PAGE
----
ORIGINAL POST (from 5/2/12): We got 4 emails for surrenders just TODAY! Post-Easter is in full effect...people moving, allergic, no time...the excuses go on and on. The most heartbreaking and urgent was from a family who spotted a domestic lop rabbit in the bushes by their work. Soaking wet from the rain- this poor rabbit could hardly move. They took the rabbit home and were told by their local shelter to LET him/her go (a wh...ole other issue). Thankfully, they knew better and contacted us. It sounds like the rabbit may be injured or sick, and is likely in GI stasis. Our amazing rescuer and foster mom Lisa jumped into action and is on her way to pick up this rabbit now. We hope that with medical attention, forcefeeding, and a safe place to recover, he/she will be ok. Our rescue is always operating at capacity, but we cannot turn our backs on this rabbit. We will post more information and a picture as soon as we can. Releasing domestic rabbits is NOT a way to find them a new home- it is a death trap.
Take a close look at this face, read on, and you'll know exactly why rabbits aren't a good pet for kids and why we're so strict with our adoption policies. Aside from the fact that they are prey animals and scared of loud noises and fast movements, children do NOT know how to properly care for rabbits on their own. So often we see this happen, but we don't always have the opportunity to share the ...faces behind the stories...since often it's too late. Welcome Poppy to Hug-a-Bunny. Rescued just in time with her daughter Pippen from a home where they were owned by a high school student. Both are disabled and NEITHER got medical care...because the girl's parents refused to spend money on them or take them to a vet (this situation is being investigated). Thankfully, she reached out through the internet to find someone who could care for these two rabbits, which was seen by one of our foster moms. There was a third rabbit (another baby) who was "given away" before we got there. Poppy is an adult female who is paralyzed from her waist down! The x-rays we had taken just hours after rescuing her show a fracture in her spine and a missing disk! Poppy has no muscle tone in her hind legs, leading us to believe that this is not a new injury. While we may never know the true story, we are focusing on the future and making life as good as possible for Poppy. She can scoot around and has such a wonderful personality. We think that Poppy is about 2 years old, and we have no idea how long she has lived like this. Poppy's cart has already been ordered and is on it's way (she was only rescued yesterday...we move fast!) and she's getting comfortable in her new foster home. We have no doubt that Poppy will find a perfect "forever home" in time...she most definitely deserves it! Welcome to the rescue Poppy...we promise you'll never have to worry about your safety again!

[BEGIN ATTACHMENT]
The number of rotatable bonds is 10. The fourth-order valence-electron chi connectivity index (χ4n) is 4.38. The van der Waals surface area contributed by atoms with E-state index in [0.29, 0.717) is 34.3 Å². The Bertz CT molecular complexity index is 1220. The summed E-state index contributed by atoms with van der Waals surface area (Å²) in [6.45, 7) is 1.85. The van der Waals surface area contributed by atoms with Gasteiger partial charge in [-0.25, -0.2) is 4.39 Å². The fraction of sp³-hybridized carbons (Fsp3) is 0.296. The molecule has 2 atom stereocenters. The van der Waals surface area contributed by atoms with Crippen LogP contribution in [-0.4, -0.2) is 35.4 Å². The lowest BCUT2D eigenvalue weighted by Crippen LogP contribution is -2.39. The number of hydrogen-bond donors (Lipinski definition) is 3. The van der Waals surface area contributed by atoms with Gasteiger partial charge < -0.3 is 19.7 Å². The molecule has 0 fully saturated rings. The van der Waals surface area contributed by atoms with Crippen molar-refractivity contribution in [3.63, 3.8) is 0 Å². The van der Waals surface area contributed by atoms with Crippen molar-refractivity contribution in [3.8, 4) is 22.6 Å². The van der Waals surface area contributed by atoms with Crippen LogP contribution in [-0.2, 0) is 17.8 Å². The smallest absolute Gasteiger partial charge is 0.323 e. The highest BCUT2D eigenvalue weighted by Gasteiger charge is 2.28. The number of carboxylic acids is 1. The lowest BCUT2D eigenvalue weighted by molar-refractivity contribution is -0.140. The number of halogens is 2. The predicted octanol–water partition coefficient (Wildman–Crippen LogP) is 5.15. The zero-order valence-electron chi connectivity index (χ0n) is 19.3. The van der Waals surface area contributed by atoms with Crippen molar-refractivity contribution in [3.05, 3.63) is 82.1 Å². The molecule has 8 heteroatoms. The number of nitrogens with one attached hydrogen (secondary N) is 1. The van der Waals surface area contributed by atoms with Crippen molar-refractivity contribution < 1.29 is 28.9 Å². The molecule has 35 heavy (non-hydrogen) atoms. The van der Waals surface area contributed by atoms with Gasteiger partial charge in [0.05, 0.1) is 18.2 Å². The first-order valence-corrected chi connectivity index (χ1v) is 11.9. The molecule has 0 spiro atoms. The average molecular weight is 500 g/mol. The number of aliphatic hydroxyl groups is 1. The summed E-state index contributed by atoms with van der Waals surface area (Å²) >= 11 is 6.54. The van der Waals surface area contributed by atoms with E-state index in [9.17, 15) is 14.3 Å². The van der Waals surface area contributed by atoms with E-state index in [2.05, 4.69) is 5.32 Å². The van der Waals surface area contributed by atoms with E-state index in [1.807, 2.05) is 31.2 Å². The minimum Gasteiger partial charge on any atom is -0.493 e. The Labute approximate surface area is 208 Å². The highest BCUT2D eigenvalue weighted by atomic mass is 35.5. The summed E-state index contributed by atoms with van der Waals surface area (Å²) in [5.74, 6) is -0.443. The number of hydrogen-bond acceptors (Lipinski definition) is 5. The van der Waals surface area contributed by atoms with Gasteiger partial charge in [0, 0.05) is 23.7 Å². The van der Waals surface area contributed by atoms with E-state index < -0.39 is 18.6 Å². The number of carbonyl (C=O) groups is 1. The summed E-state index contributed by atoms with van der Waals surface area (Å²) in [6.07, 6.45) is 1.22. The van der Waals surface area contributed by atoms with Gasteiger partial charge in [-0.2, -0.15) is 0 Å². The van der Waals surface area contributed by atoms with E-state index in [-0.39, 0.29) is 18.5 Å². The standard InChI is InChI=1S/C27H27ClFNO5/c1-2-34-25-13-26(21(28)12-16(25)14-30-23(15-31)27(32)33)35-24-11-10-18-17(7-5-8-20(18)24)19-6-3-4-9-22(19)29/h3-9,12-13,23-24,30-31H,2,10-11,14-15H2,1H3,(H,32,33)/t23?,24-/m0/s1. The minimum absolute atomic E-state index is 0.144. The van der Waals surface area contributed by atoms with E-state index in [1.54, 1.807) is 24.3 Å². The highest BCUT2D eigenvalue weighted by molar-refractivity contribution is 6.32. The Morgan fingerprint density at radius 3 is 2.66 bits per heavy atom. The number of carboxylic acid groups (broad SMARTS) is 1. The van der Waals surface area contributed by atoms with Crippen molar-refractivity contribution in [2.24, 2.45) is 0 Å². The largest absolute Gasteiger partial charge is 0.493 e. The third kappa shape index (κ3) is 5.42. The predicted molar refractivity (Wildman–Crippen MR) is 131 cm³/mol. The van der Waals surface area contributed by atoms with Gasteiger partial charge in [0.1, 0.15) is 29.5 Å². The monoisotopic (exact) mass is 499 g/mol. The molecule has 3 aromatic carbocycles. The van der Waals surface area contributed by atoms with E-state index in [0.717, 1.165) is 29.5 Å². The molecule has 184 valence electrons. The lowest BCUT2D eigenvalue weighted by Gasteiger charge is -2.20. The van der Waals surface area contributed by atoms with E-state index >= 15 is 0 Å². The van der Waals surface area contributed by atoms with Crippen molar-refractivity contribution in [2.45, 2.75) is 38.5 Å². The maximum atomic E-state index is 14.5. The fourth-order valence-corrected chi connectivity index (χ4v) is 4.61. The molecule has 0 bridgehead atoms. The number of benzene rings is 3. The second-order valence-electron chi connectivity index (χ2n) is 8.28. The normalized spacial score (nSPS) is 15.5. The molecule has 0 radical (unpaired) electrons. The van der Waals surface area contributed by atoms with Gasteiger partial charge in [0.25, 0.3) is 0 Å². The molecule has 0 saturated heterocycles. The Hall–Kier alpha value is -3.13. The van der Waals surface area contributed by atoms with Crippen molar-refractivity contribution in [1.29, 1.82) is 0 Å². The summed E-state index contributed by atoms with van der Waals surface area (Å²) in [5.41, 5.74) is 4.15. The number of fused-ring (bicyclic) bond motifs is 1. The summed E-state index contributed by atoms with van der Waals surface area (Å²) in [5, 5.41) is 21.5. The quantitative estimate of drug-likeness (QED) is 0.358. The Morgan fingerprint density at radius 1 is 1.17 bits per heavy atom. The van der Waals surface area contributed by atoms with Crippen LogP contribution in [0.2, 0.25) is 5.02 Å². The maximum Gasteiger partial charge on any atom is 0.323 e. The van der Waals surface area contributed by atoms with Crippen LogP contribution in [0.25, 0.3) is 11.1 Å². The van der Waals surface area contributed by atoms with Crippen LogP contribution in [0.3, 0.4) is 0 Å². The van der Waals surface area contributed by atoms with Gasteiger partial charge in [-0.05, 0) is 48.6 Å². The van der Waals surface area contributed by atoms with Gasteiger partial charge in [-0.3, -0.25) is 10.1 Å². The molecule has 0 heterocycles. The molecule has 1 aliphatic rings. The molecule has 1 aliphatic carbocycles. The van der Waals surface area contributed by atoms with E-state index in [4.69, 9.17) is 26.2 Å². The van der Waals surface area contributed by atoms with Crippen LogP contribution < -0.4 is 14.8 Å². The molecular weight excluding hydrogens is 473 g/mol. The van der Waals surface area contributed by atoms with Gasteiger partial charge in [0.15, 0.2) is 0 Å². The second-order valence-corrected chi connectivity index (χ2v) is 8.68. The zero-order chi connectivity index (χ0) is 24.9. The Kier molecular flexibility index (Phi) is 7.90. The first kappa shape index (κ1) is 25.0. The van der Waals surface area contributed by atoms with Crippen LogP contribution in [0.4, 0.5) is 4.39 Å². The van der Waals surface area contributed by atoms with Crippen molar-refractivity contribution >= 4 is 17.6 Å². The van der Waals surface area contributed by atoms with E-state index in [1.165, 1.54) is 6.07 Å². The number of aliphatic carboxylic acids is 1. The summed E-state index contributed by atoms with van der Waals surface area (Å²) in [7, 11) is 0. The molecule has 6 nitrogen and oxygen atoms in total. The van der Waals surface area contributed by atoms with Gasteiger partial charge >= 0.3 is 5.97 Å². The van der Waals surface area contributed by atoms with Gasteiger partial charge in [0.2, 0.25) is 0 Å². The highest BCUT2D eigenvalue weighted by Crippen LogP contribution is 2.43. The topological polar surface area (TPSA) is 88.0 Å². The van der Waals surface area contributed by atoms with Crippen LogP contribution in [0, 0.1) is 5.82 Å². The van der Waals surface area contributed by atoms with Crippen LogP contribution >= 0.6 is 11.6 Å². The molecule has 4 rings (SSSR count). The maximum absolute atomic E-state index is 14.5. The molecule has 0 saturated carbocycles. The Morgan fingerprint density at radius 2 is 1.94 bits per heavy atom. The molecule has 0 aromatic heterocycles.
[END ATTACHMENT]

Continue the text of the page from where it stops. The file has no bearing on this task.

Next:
Have you ever wondered why rabbits aren't a good pet for kids and why we're so strict with our adoption policies? Aside from the fact that they are prey animals and scared of loud noises and fast movements, children do NOT know how to properly care for rabbits on their own. So often we see this happen, but we don't always have the opportunity to share the faces behind the stories...since often it'...s too late. Welcome Pippen to Hug-a-Bunny. Rescued just in time with her mom Poppy from a home where they were owned by a high school student. Both are disabled and NEITHER got medical care...because the girl's parents refused to spend money on them or take them to a vet (this situation is being investigated). Thankfully, she reached out through the internet to find someone who could care for these two rabbits, which was seen by one of our foster moms. Pippen is a young female missing BOTH ears and half of her foot. She has no idea that she's missing a few body parts! She's spunky, sweet, and loving! We think that Pippen is about 3 months old- she has a whole life ahead of her! Welcome to the rescue Pippen...we promise you'll never have to worry again!
Congratulations to our amazing boy Stone on finding his "forever home" with two very special people! After waiting just under two years, Stone finally is getting the family he deserves! It just goes to show you that good things do come to those who wait!
We could not be happier for him! ♥
Here's Stone with his new parents Nicole & Ibrahim!